Hello! We hope you have had a wonderful start to the new academic year and are currently busy preparing for a relaxing half-term break. By now, many of you will have downloaded this year’s new Environmental Review and we hope it has provided plenty of inspiration! The Eco-Schools Team want to thank all those who submitted new questions for this year’s Review in their application, they were an incredibly high standard and we included many of your suggestions in what we think is our best Environmental Review yet – thank you!
We have also responded to several requests and updated the Eco-Schools logo to show 2022-2023 for all those who achieved an Eco-Schools Green Flag last academic year. The digital award pack link sent via e-mail will still work and will take you to the updated logo, if you no longer have this e-mail, get in touch with the Eco-Schools Team!
Learning About Forests
This year we are delighted to relaunch a simplified Learning About Forests project. This fun, bitesize programme has been designed to give young people a deeper connection to the green spaces around them, from local forests to parks, gardens, and their school grounds.
To achieve a LEAF award, a group of young people need to complete 3 (from 5) LEAF activities over an academic year. Activities include: building animal habitats, growing grub and befriending a local tree.
Participation in the LEAF award can also be used as evidence for multiple topics when applying for an Eco-Schools Green Flag. Click the link below to find out more!
Leadership for Sustainability – Free Chapter!
The Eco-Schools Team can heartily recommend David Dixon’s Leadership for Sustainability, Saving the planet One School at a Time! In fact, Eco-Schools Green Flag award winners will know it is one of the discounted book offers we included in your digital award packs.
In the book David draws on his own doctoral research (and 20 years of head teacher experience!) to show how schools can embed eco-friendly practices in the day-to-day running of their schools that will also contribute to overall school improvement. Click the link below to read Chapter 1 for free!
Schools in the North West have been using a new tool called Blippit Boards to monitor and save evidence for their Eco-Schools Green Flag applications.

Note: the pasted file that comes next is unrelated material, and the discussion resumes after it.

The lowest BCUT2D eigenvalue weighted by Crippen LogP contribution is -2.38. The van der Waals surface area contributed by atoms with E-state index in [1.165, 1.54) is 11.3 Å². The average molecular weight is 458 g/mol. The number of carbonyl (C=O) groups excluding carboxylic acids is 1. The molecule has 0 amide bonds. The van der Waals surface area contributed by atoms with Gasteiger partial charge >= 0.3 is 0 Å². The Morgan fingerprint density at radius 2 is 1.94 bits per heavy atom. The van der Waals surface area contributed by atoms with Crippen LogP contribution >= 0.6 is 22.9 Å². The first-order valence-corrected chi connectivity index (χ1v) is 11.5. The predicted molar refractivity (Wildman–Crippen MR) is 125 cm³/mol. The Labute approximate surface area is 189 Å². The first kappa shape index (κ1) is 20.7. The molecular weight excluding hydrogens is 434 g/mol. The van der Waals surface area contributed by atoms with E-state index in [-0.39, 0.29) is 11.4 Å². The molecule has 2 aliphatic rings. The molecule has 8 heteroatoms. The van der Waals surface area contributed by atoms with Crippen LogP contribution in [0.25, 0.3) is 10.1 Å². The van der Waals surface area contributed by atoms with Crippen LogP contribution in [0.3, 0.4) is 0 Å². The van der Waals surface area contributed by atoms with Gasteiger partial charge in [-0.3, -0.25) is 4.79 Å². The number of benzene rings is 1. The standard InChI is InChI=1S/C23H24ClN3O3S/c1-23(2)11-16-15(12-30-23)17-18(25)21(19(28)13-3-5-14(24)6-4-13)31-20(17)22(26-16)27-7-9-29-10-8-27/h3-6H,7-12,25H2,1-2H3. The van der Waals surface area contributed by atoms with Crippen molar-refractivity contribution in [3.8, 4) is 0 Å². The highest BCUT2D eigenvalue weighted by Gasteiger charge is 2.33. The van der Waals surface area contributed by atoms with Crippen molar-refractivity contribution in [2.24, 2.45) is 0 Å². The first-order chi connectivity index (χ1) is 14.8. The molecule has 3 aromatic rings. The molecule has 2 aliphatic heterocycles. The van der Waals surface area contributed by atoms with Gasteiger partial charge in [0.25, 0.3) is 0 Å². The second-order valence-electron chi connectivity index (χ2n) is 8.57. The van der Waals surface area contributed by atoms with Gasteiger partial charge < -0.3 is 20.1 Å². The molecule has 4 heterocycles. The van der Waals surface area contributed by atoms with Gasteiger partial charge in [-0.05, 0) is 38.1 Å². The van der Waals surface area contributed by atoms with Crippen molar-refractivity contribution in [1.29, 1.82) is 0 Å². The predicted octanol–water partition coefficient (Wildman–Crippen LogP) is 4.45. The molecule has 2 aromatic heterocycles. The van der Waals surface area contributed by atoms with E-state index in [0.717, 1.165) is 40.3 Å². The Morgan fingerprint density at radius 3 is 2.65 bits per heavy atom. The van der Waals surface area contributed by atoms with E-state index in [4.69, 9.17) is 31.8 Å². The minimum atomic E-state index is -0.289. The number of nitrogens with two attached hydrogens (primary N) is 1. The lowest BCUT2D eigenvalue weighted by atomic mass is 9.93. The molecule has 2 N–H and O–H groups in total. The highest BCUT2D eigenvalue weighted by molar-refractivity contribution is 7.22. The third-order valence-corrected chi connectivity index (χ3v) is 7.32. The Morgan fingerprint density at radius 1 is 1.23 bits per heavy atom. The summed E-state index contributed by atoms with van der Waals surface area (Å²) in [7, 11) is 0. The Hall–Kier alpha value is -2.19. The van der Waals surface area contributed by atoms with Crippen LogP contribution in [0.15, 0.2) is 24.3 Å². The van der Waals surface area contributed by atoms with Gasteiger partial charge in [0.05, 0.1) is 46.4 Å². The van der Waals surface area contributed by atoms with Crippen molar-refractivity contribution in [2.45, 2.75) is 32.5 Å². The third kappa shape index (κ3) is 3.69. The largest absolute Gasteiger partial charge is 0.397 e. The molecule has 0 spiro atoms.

The simple-to-use App allows teachers to document and file their Eco-Schools activities instantly, labelling and filing them under our Eco-Schools Topic or Seven Step titles. These can then be accessed quickly for digital presentations, or downloaded as PDF for sharing.
Click the link below to find out more!
WWF People’s Plan for Nature
The People’s Plan for Nature is the biggest ever conversation about the future of nature in the UK and our friends at the WWF have produced a PowerPoint to help school’s give young people a voice!
Click the link below to download the slides and find more information on how young people can share their thoughts before the 30th October deadline.
And if you missed last month’s newsletter, don’t forget to also check out WWF’s wonderful Schools Sustainability Guide which the Eco-Schools Team helped to create!
Eco-Fact: 66,566 Community Members Participated in Eco-Schools Work in 2021-2022!
Eco-Schools work begins in schools, expands to communities and creates national impacts, which is why we were delighted to see 66,566 community members were involved in Eco-Schools actions during the last academic year!
Watch out for next month’s Eco-Schools Newsletter, when we will be sharing our first ever Impact Report, designed to highlight the colossal difference young people and educators made in 2021-2022!
Shevington High School – Supporting Biodiversity and Transforming School Grounds!
As you begin to think about this year’s Eco-Schools Action Plan, we wanted to share a brilliant project from the last academic year to provide a little bit of inspiration and motivation! Shevington High’s biggest achievement during the last academic year was turning a neglected corner of their school into a haven for wildlife and place for students and staff to unwind.
Having completed their Environmental Review, the Eco-Committee decided that they could do more to support local Biodiversity and, as mentioned, they identified an unloved corner of their school as a perfect place to start. They began by clearing the area, calling on their local community for support and asking for any donations (everything in the finished garden was donated by student, staff, parents, and other members of their community). Next, they decided to split the garden into sections – sensory, vegetable, and wildlife! The Eco-Committee spent the Spring Term planting and building habitats, the results (which you can see above) are fantastic.
Now, their garden is a relaxing space for students, staff and wildlife, and its creation has even prompted the entire school to focus more on outdoor learning! More bugs have been spotted on school grounds, and Shevington also had birds nesting in one of the bird houses the Eco-Committee installed… on top of this Shevington has also been awarded Level 1 of the RHS and achieved an Eco-Schools Green Flag!